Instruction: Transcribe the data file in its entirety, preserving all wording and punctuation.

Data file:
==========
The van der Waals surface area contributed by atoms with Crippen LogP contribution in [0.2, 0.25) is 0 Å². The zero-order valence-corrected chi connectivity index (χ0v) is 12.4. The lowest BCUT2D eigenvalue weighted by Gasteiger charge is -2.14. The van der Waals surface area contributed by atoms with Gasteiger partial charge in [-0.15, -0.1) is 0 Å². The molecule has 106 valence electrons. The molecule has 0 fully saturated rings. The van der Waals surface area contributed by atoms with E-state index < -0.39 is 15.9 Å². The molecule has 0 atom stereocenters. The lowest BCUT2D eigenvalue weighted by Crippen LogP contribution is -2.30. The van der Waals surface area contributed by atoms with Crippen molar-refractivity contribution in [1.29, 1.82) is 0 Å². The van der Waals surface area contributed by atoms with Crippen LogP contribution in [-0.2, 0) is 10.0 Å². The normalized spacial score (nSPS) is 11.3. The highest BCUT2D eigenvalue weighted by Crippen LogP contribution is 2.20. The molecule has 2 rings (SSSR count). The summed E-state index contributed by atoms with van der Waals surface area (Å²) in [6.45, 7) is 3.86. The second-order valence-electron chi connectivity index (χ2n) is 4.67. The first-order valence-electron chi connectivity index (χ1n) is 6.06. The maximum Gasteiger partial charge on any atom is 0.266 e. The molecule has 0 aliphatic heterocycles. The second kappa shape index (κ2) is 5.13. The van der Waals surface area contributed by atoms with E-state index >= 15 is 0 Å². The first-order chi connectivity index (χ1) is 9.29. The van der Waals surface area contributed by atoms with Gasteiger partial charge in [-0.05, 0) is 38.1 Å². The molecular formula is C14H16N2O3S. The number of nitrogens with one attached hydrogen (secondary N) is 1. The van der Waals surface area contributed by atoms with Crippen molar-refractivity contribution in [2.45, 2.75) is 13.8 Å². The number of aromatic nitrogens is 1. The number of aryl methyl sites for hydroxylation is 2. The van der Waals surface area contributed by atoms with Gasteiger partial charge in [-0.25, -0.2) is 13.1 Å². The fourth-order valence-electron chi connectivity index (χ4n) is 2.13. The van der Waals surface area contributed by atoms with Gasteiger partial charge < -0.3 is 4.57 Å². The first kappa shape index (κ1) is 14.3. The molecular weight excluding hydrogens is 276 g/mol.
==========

The van der Waals surface area contributed by atoms with Crippen LogP contribution in [0.2, 0.25) is 0 Å². The zero-order valence-corrected chi connectivity index (χ0v) is 12.4. The lowest BCUT2D eigenvalue weighted by Gasteiger charge is -2.14. The van der Waals surface area contributed by atoms with Gasteiger partial charge in [-0.15, -0.1) is 0 Å². The molecule has 106 valence electrons. The molecule has 0 fully saturated rings. The van der Waals surface area contributed by atoms with E-state index < -0.39 is 15.9 Å². The molecule has 0 atom stereocenters. The lowest BCUT2D eigenvalue weighted by Crippen LogP contribution is -2.30. The van der Waals surface area contributed by atoms with Crippen molar-refractivity contribution in [1.29, 1.82) is 0 Å². The van der Waals surface area contributed by atoms with Crippen LogP contribution in [-0.2, 0) is 10.0 Å². The normalized spacial score (nSPS) is 11.3. The highest BCUT2D eigenvalue weighted by Crippen LogP contribution is 2.20. The molecule has 2 rings (SSSR count). The summed E-state index contributed by atoms with van der Waals surface area (Å²) in [6.45, 7) is 3.86. The second-order valence-electron chi connectivity index (χ2n) is 4.67. The first-order valence-electron chi connectivity index (χ1n) is 6.06. The maximum Gasteiger partial charge on any atom is 0.266 e. The molecule has 0 aliphatic heterocycles. The second kappa shape index (κ2) is 5.13. The van der Waals surface area contributed by atoms with E-state index >= 15 is 0 Å². The first-order chi connectivity index (χ1) is 9.29. The van der Waals surface area contributed by atoms with Gasteiger partial charge in [-0.05, 0) is 38.1 Å². The molecular formula is C14H16N2O3S. The number of nitrogens with one attached hydrogen (secondary N) is 1. The van der Waals surface area contributed by atoms with Crippen molar-refractivity contribution in [2.45, 2.75) is 13.8 Å². The number of aromatic nitrogens is 1. The number of aryl methyl sites for hydroxylation is 2. The van der Waals surface area contributed by atoms with Gasteiger partial charge in [-0.25, -0.2) is 13.1 Å². The fourth-order valence-electron chi connectivity index (χ4n) is 2.13. The van der Waals surface area contributed by atoms with Gasteiger partial charge < -0.3 is 4.57 Å². The first kappa shape index (κ1) is 14.3. The molecular weight excluding hydrogens is 276 g/mol.